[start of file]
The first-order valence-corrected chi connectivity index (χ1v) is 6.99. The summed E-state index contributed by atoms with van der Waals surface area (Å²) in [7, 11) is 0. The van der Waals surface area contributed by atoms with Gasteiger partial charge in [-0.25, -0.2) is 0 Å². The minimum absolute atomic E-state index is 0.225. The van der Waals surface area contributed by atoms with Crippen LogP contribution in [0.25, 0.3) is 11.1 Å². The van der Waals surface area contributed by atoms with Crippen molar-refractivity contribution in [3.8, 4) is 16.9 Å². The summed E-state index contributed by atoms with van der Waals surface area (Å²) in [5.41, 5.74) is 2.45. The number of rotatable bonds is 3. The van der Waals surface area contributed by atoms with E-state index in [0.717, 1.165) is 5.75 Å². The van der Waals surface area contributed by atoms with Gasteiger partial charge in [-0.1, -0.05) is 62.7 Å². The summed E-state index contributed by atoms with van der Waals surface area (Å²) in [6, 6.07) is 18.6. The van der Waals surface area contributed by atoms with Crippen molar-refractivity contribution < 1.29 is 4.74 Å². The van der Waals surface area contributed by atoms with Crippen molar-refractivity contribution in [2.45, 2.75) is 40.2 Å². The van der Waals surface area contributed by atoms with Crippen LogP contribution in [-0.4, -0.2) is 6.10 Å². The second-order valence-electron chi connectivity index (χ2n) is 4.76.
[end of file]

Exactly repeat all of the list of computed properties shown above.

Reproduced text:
The first-order valence-corrected chi connectivity index (χ1v) is 6.99. The summed E-state index contributed by atoms with van der Waals surface area (Å²) in [7, 11) is 0. The van der Waals surface area contributed by atoms with Gasteiger partial charge in [-0.25, -0.2) is 0 Å². The minimum absolute atomic E-state index is 0.225. The van der Waals surface area contributed by atoms with Crippen LogP contribution in [0.25, 0.3) is 11.1 Å². The van der Waals surface area contributed by atoms with Crippen molar-refractivity contribution in [3.8, 4) is 16.9 Å². The summed E-state index contributed by atoms with van der Waals surface area (Å²) in [5.41, 5.74) is 2.45. The number of rotatable bonds is 3. The van der Waals surface area contributed by atoms with E-state index in [0.717, 1.165) is 5.75 Å². The van der Waals surface area contributed by atoms with Gasteiger partial charge in [-0.1, -0.05) is 62.7 Å². The summed E-state index contributed by atoms with van der Waals surface area (Å²) in [6, 6.07) is 18.6. The van der Waals surface area contributed by atoms with Crippen molar-refractivity contribution < 1.29 is 4.74 Å². The van der Waals surface area contributed by atoms with Crippen molar-refractivity contribution in [2.45, 2.75) is 40.2 Å². The van der Waals surface area contributed by atoms with Crippen LogP contribution in [-0.4, -0.2) is 6.10 Å². The second-order valence-electron chi connectivity index (χ2n) is 4.76.